Keeping to my knitting

It’s been a seriously long semester and I’m happy to say that it’s so close to being done. I’m very proud of the work I’ve completed on this blog as well as in my classes, and I’m excited to keep it going.

I graduate in a mere semester but I feel at ease knowing that something is still constant- the craft that I love.

I have an obsession… and I’m not afraid to admit it. I love the cathartic feeling I get from knitting something up, as well as the general feeling of the physical yarn in my hands and around my neck.

I’ve been knitting sporadically throughout the semester and I’m very excited to share more of the Hogwarts Collection. I’ve also sold a hat to Alicia, and I’m currently making many more hats to be sold.

I’m in the process of major re-purposing time and I’m planning on going out to buy this really pretty orange cowl-neck short sleeved rib stitch sweater that has many snags all over it so it’s currently clearanced and sitting on the rack at a cool 7 dollars. Mom said I wouldn’t be able to take it apart because it’s made by a machine, but I have faith in my seam-ripping abilities.

I’ll take pictures soon!


It’s all about the positives

It’s getting a little chilly out lately so I put on an old store-bought knit sweater that I used to wear in Middle School and prayed that it still fit.

It did fit but… not in the right way. I didn’t want to simply throw the sweater away so instead I took it apart.

That’s right. I took the whole thing apart.

My mom thought I was insane but also was very impressed at how the sweater easily came apart. She expect me to run into endless snags, knots, felted pieces, etc. because of how old it was. She laughed every time she heard a growl of frustration because she knew I had run into a cut piece that wasn’t intended to be cut, and finally, a “yay” of satisfaction at the end.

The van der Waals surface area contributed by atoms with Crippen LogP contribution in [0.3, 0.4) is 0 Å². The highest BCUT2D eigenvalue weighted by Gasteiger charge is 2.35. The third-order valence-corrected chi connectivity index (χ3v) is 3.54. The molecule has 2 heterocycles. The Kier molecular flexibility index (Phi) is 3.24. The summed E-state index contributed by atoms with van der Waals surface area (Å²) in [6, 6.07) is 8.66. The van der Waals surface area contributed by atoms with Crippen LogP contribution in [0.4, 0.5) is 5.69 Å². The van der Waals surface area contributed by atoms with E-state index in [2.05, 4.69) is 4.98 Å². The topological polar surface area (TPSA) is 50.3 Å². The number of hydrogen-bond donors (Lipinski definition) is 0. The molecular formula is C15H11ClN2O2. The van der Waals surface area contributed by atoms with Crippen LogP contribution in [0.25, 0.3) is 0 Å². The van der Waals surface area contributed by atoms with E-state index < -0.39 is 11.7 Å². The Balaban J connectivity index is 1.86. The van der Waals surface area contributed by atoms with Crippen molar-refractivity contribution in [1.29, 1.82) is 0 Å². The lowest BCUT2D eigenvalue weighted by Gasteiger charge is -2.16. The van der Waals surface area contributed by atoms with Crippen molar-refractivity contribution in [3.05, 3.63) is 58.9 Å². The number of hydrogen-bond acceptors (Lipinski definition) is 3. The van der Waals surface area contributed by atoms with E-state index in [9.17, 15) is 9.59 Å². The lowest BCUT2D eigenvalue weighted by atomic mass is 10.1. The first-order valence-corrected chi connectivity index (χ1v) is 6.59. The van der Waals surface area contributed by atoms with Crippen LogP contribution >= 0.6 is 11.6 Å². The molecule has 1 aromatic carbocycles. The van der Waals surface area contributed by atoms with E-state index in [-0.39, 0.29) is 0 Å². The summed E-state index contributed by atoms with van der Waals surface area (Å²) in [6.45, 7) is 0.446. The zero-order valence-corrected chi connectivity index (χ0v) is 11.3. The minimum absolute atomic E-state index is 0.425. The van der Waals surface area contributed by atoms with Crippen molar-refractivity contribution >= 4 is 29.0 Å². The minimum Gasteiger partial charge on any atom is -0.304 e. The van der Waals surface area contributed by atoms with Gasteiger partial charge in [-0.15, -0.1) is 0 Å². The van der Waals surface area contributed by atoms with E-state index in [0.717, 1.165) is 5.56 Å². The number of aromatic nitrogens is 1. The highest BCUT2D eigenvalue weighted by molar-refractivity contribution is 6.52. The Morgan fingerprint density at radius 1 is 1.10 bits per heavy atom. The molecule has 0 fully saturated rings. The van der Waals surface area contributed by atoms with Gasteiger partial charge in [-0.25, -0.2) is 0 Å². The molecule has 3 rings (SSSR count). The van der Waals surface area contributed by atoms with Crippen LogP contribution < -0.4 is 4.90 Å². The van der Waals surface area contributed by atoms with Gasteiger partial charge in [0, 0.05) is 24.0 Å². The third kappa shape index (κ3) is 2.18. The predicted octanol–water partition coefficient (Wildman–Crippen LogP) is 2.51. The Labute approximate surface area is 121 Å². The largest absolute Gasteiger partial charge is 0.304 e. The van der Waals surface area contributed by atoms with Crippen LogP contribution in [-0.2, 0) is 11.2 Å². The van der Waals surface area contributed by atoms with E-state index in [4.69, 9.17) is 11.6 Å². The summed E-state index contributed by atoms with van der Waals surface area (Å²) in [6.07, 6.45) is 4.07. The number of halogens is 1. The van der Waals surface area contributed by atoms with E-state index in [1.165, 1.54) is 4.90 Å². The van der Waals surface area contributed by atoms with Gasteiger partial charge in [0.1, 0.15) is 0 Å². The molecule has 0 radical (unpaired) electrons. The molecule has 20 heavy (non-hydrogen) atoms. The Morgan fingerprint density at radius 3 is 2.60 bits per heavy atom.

I bet you’re wondering: How do I take a sweater apart with maximum yarn-return?
It’s not easy, let me tell you that much. I lost a good amount of yarn because of how I cut and how I took it apart, but I’d rather lose half of it by taking it apart the way I did, than having the entire thing sit at some lonely Goodwill store.

So how did I do it? All you need is a pair of scissors, a lot of patience and arm power.

I started with cutting at the seams, carefully so I wouldn’t cut the main part of the sweater and did that until I had five pieces: two arms, a front and back, and the cowl neck.

I then snipped the end piece where the final cast-offs had happened and began unraveling. A lot of my pieces would end of the other side of the sweater due to my cutting being off so I tied them to the main piece and kept frogging*. It was very tedious but the end result was so worth it.

Now what do I make with it?!

I then finished off with the yarn into balls, even though I should have left them in hanks, wet them down, and let them air dry rather than forcing them into the balls and letting them stay all kinked etc. That’ll be another project some weekend.

I’m now addicted to doing this. I’m thinking of going to Goodwill and picking up some sad, lonely sweaters for a couple bucks a piece and take them apart in a weekend project.

*Frogging: when you unwravel the knitting you’ve been working on. If you listen it makes the sound of a frog “ribbet-ribbet.” Some people call it “Ripping” because you’re ripping the stitches out, but I think it’s cute being called “Frogging”